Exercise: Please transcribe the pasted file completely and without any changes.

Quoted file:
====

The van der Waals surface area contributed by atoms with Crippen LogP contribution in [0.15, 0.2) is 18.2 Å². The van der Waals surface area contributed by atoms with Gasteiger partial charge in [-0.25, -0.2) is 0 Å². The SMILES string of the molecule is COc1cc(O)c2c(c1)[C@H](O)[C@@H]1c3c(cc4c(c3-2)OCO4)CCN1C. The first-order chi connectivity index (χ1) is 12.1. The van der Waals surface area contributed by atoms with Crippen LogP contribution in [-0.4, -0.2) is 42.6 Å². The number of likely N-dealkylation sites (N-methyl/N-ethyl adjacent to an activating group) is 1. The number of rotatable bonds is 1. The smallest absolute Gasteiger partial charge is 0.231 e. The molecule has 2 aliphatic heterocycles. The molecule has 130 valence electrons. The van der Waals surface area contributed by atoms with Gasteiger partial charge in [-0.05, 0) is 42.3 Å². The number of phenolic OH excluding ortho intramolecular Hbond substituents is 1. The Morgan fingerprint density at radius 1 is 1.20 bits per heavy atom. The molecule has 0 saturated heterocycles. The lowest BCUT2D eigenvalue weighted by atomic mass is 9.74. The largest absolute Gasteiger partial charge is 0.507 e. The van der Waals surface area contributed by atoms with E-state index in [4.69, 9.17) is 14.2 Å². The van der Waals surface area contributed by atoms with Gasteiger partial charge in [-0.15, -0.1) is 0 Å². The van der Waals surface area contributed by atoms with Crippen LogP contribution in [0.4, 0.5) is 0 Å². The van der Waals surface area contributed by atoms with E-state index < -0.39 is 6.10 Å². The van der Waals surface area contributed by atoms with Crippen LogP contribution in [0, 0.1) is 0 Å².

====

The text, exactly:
The van der Waals surface area contributed by atoms with Crippen LogP contribution in [0.15, 0.2) is 18.2 Å². The van der Waals surface area contributed by atoms with Gasteiger partial charge in [-0.25, -0.2) is 0 Å². The SMILES string of the molecule is COc1cc(O)c2c(c1)[C@H](O)[C@@H]1c3c(cc4c(c3-2)OCO4)CCN1C. The first-order chi connectivity index (χ1) is 12.1. The van der Waals surface area contributed by atoms with Crippen LogP contribution in [-0.4, -0.2) is 42.6 Å². The number of likely N-dealkylation sites (N-methyl/N-ethyl adjacent to an activating group) is 1. The number of rotatable bonds is 1. The smallest absolute Gasteiger partial charge is 0.231 e. The molecule has 2 aliphatic heterocycles. The molecule has 130 valence electrons. The van der Waals surface area contributed by atoms with Gasteiger partial charge in [-0.05, 0) is 42.3 Å². The number of phenolic OH excluding ortho intramolecular Hbond substituents is 1. The Morgan fingerprint density at radius 1 is 1.20 bits per heavy atom. The molecule has 0 saturated heterocycles. The lowest BCUT2D eigenvalue weighted by atomic mass is 9.74. The largest absolute Gasteiger partial charge is 0.507 e. The van der Waals surface area contributed by atoms with E-state index in [4.69, 9.17) is 14.2 Å². The van der Waals surface area contributed by atoms with Gasteiger partial charge in [-0.15, -0.1) is 0 Å². The van der Waals surface area contributed by atoms with Crippen LogP contribution in [0.4, 0.5) is 0 Å². The van der Waals surface area contributed by atoms with E-state index < -0.39 is 6.10 Å². The van der Waals surface area contributed by atoms with Crippen LogP contribution in [0, 0.1) is 0 Å².